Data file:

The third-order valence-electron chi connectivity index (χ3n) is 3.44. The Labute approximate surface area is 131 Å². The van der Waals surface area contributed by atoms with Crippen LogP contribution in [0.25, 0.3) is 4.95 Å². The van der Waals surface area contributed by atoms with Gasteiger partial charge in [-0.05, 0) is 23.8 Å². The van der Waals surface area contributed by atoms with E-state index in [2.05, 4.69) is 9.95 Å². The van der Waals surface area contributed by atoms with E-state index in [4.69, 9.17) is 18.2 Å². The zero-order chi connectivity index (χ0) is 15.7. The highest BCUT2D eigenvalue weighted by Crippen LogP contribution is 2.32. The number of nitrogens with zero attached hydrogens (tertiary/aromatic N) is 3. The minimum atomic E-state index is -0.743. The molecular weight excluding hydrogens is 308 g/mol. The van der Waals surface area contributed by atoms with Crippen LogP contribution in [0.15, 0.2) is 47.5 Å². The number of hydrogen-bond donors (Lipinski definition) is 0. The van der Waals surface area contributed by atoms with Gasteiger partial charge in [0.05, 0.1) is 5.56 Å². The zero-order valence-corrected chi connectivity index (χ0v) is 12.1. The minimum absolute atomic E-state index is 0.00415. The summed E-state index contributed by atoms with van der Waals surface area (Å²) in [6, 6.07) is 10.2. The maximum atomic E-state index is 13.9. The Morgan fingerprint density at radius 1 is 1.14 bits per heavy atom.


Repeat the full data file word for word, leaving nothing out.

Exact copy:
The third-order valence-electron chi connectivity index (χ3n) is 3.44. The Labute approximate surface area is 131 Å². The van der Waals surface area contributed by atoms with Crippen LogP contribution in [0.25, 0.3) is 4.95 Å². The van der Waals surface area contributed by atoms with Gasteiger partial charge in [-0.05, 0) is 23.8 Å². The van der Waals surface area contributed by atoms with E-state index in [2.05, 4.69) is 9.95 Å². The van der Waals surface area contributed by atoms with E-state index in [4.69, 9.17) is 18.2 Å². The zero-order chi connectivity index (χ0) is 15.7. The highest BCUT2D eigenvalue weighted by Crippen LogP contribution is 2.32. The number of nitrogens with zero attached hydrogens (tertiary/aromatic N) is 3. The minimum atomic E-state index is -0.743. The molecular weight excluding hydrogens is 308 g/mol. The van der Waals surface area contributed by atoms with Crippen LogP contribution in [0.15, 0.2) is 47.5 Å². The number of hydrogen-bond donors (Lipinski definition) is 0. The van der Waals surface area contributed by atoms with Gasteiger partial charge in [0.05, 0.1) is 5.56 Å². The zero-order valence-corrected chi connectivity index (χ0v) is 12.1. The minimum absolute atomic E-state index is 0.00415. The summed E-state index contributed by atoms with van der Waals surface area (Å²) in [6, 6.07) is 10.2. The maximum atomic E-state index is 13.9. The Morgan fingerprint density at radius 1 is 1.14 bits per heavy atom.